Fab-18 to be 'flagship' of Intel-STM partnership

The Kiryat Gat plant, with more than 1,400 employees, has been the leading factory for Intel's flash memory division and will now assume this role for the new company.

By MATTHEW KRIEGER
June 26, 2007 08:34
2 minute read.
intel 88

intel 88. (photo credit: )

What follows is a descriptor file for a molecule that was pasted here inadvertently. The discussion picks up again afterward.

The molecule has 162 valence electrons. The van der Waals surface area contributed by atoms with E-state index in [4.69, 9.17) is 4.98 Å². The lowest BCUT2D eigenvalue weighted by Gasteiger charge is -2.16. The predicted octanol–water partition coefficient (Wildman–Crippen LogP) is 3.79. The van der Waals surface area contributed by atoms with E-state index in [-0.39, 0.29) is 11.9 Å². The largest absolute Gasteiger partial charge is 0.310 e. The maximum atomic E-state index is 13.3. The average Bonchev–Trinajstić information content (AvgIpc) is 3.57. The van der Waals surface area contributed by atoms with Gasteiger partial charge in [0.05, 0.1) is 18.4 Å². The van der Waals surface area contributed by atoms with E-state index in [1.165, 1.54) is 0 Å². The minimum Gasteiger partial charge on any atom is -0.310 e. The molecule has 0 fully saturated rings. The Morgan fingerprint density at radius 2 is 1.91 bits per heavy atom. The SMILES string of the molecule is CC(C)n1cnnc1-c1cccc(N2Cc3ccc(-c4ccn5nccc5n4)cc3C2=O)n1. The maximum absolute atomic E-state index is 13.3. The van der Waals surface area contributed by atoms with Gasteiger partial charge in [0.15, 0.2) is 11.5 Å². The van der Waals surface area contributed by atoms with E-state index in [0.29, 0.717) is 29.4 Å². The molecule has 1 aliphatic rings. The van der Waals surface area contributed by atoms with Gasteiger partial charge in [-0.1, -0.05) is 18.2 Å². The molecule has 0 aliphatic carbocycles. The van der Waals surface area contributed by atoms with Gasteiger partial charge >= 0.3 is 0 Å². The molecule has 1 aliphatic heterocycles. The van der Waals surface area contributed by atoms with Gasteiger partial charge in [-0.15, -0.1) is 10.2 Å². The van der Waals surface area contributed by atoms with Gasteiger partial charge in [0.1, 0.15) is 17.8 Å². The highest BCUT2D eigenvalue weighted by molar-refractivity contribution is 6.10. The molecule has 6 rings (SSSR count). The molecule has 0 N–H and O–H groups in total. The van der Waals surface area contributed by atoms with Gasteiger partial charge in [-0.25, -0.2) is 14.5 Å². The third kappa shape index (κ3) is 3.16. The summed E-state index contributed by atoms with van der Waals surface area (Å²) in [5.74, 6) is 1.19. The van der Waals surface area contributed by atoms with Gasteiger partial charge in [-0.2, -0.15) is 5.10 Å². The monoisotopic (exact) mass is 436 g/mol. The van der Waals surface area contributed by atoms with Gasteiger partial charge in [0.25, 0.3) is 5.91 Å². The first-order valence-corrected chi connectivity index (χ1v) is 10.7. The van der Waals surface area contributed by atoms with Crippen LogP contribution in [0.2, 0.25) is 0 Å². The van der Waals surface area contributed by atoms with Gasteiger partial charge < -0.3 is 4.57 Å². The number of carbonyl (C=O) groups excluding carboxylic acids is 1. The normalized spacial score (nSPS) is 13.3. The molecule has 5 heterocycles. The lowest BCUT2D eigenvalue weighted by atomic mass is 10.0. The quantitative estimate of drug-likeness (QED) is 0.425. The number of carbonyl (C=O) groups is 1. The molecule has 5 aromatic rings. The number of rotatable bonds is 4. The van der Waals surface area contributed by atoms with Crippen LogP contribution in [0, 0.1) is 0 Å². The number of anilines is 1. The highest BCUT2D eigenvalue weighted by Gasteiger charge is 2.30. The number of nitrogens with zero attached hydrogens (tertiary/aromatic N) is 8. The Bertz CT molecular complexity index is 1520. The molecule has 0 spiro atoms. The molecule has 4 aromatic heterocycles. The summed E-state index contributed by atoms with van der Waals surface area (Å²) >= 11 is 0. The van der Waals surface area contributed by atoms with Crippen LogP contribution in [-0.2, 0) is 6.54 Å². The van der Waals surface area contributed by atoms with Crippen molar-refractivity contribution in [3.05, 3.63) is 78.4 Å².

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Intel's Kiryat Gat Fab-18 manufacturing plant, designated for reassignment as part of the new partnership between Intel and STMicroelectronics, will be the "flagship wafer manufacturing facility" for the as of yet unnamed company, CEO Brian Harrison said Monday. "We will be consolidating production there and broadening our already broad line of products that Intel currently manufactures there," said Harrison. "The Intel employees who are currently working there will migrate over to the new company," he added, calling the move a "repurposing" of the employees, in order to streamline and broaden the new company's product line. Harrison also stressed that he does not envision any lay-offs at the Kiryat Gat facility. "The sole function of the plant in Israel is manufacturing and the new company will not change this," he said. The partnership between Intel-Israel's parent company and STMicroelectronics, announced late last month, will combine the two companies flash-memory businesses, allowing the new company to increase its role from a bit-player in the burgeoning NAND-based market and positioning the company to take a leadership position in the NOR technology field, overtaking current market leader Spansion Inc. "Both Intel and STM had been underperforming in the flash memory business, below a threshold of success and now we are going to be able to take advantage of the synergies that exist between Intel and STM," said Harrrison. "By doing so, we will be creating a company with almost $4 billion in sales last year and now we will be able to go after significant market segments." The Kiryat Gat plant, with more than 1,400 employees, has been the leading factory for Intel's flash memory division and will now assume this role for the new company. Flash memory is non-volatile computer memory, meaning that it does not need power to maintain the information stored on the chip, that can be electrically erased and reprogrammed. It is a technology that is primarily used in memory cards and USB flash drives that are used for general storage and transfer of data between computers and other digital products. Additionally, it is used in laptop computers, digital cameras and mobile phones. According to Harrison, who said that the new company will begin operations at the end of the third quarter or the beginning of the fourth, the company will build off of the products it manufactures for the cellular market and slowly grow its other product divisions adjacent to this. "Our idea is to intelligently grow in the cellular market and expand from there," said Harrison. "The company already has $500 million in the bank and a credit line that runs beyond that," said Harrison, "and we expect that it will generate positive cash within the first year, build on our own competencies and fund our own growth," he added. Under the new partnership, Intel will hold hold 45.1 percent of the combined company, while STMicroelectronics will hold 48.6%. Fransisco Partners, an equity firm based in California, will invest $105m. into the venture and own the remaining 6.3%. STMicroelectronics is a partnership of Italy's SGS Microelectronica and France's Thomson Semiconductors, and was founded in 1987. The company employs some 50,000 workers in factories around the world and reported annual sales of $9.85b. last year. "Our customers are excited about the new company and the new opportunities that will be presented to them - we are now a one-stop shop for many of the solutions that they are looking for," added Harrison.

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